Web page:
PSVR on the other hand probably will continue to do very well moving forward, because Sony has internal studios that are well funded and commissioned projects are well funded. The audience on that side seems more about exploring more experiential learning through gaming and through familiar gaming IP that Sony has developed over the years, some are skeptical of the medium but the more popular IP that makes it’s way there the more that breaks down…Sony did make a billion dolllars the first year and I doubt the spent anywhere near a billion dollars (not including the last couple of decades (1990’s) of Sony VR dev that got rolled into PSVR R&D.) Sony is probably “Right Fitting” the funding part of the equation and are just now really pouring money in to help finance making higher volumes of VR content, after a lot of mistakes have been made and teams have fallen, but development on Playstation is pretty closed. Wipeout for VR and Skyrim/Resident Evil 7 on PSVR first is a big deal expect more of that. It seems like the next year and a half will constitute a possible big year of releases for them and another round of funding by Sony for exclusive content on their HMD and maybe they will open up a little to third parties.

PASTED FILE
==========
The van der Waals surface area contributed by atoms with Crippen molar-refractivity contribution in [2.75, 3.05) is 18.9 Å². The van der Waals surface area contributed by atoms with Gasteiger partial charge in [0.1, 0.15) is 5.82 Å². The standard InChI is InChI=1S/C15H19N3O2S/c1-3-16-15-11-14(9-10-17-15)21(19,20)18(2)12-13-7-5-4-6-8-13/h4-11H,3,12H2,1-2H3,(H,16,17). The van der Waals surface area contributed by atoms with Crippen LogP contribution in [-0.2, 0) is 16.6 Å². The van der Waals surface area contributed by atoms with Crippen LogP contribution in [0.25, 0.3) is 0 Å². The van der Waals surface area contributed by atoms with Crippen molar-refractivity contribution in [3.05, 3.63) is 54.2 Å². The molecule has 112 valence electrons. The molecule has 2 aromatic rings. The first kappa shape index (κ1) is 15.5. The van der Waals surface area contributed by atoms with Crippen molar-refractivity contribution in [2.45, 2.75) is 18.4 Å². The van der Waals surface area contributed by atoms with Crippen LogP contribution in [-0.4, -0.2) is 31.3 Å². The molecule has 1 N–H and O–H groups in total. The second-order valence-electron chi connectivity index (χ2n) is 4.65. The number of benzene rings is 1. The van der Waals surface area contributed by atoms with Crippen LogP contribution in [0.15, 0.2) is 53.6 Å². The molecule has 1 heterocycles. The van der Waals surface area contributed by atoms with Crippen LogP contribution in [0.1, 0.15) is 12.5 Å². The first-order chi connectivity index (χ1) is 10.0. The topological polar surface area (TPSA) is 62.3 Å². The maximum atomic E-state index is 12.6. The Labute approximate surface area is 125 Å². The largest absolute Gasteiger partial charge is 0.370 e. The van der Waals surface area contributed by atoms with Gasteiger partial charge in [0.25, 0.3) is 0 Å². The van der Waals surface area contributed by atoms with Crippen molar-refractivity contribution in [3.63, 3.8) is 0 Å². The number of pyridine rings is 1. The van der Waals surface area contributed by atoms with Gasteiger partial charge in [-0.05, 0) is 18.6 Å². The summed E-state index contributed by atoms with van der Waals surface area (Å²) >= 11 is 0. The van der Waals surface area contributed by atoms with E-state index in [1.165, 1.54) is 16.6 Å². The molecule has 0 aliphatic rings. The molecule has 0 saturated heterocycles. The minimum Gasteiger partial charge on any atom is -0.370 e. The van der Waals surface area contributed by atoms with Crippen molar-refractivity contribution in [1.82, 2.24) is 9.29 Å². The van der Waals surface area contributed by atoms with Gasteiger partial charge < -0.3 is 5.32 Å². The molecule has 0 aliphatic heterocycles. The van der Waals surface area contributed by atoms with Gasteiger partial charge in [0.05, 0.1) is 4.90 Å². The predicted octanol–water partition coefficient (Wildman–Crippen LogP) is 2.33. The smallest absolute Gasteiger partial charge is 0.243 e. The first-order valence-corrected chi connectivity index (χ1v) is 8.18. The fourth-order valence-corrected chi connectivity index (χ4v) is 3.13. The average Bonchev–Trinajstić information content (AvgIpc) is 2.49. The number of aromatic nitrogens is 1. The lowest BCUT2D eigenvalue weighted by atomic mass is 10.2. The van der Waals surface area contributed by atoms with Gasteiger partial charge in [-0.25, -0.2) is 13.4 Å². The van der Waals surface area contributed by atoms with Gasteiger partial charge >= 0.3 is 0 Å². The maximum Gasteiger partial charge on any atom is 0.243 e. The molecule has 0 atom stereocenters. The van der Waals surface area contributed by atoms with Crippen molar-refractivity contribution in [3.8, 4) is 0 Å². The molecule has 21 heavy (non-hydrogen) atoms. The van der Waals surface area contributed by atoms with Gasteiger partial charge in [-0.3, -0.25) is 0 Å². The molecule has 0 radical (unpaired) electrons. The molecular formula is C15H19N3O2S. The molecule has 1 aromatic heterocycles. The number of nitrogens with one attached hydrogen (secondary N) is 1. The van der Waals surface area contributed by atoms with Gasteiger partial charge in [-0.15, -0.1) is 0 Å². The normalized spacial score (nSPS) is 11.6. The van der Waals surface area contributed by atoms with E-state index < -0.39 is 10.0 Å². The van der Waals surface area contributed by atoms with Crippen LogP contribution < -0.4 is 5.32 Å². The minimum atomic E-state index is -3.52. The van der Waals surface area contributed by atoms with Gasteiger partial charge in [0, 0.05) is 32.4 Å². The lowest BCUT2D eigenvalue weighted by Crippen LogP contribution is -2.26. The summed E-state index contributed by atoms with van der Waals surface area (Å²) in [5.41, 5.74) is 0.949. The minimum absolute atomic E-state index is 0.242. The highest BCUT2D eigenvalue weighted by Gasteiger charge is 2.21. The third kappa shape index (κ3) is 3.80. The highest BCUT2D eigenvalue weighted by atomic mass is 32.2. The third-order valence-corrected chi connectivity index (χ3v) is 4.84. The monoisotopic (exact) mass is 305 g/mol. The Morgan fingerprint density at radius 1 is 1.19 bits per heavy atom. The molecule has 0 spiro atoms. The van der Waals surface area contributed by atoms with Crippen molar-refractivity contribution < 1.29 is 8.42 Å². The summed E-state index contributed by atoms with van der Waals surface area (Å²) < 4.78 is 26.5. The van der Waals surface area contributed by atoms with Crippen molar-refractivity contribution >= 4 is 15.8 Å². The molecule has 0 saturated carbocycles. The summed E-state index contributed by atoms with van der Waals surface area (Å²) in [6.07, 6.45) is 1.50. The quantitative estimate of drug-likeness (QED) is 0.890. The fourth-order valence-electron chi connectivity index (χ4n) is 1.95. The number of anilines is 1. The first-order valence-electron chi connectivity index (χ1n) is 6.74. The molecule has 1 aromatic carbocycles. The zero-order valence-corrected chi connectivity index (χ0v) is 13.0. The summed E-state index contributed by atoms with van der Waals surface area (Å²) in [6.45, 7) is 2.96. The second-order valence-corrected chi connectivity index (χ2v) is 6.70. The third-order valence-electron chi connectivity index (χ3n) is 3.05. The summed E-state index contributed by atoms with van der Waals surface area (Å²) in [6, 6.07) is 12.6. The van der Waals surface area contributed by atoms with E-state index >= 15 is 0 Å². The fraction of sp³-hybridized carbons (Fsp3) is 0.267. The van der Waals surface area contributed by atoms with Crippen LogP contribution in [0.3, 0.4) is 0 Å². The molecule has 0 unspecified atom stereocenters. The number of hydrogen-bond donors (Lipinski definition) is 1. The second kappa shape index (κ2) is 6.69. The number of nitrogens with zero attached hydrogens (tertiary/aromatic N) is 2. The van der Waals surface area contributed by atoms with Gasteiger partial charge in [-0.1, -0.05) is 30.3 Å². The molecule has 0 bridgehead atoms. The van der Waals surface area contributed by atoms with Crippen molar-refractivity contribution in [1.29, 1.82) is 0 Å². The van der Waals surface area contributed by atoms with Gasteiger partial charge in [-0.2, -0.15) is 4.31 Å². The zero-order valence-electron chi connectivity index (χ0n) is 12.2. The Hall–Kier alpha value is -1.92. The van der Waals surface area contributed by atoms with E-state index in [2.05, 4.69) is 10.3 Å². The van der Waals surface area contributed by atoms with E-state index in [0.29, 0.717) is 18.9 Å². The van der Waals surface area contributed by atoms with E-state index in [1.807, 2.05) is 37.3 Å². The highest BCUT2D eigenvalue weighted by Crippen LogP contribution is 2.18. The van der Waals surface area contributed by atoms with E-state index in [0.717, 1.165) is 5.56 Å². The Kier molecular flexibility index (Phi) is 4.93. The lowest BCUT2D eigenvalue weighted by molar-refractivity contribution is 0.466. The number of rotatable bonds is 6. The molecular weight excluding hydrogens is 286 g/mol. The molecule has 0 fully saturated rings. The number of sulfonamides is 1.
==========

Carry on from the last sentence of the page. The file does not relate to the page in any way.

I doubt “VR is the future” but there is definitely a large chunk of the market that’s going to be VR…it’s just not going to happen the way most people thought it would or the way a lot of people want it to. I wouldn’t be surprised at all if the first version of a VR ZBrush or Maya or Unity or Unreal or CryEngine shows up on PS5, when it releases at this point.


#18

Have you ever tried using VR data-gloves? Probably not. I did, about 15 years ago in a VR and interactive tech research lab. They are fucking amazing.

Yes, you will get much faster speed both in 3D sculpting and 3D box modeling with data-gloves. And the process will be much easier for people who have problems manipulating 3D models with a 2D mouse or 2D wacom stylus on a flat 2D screen.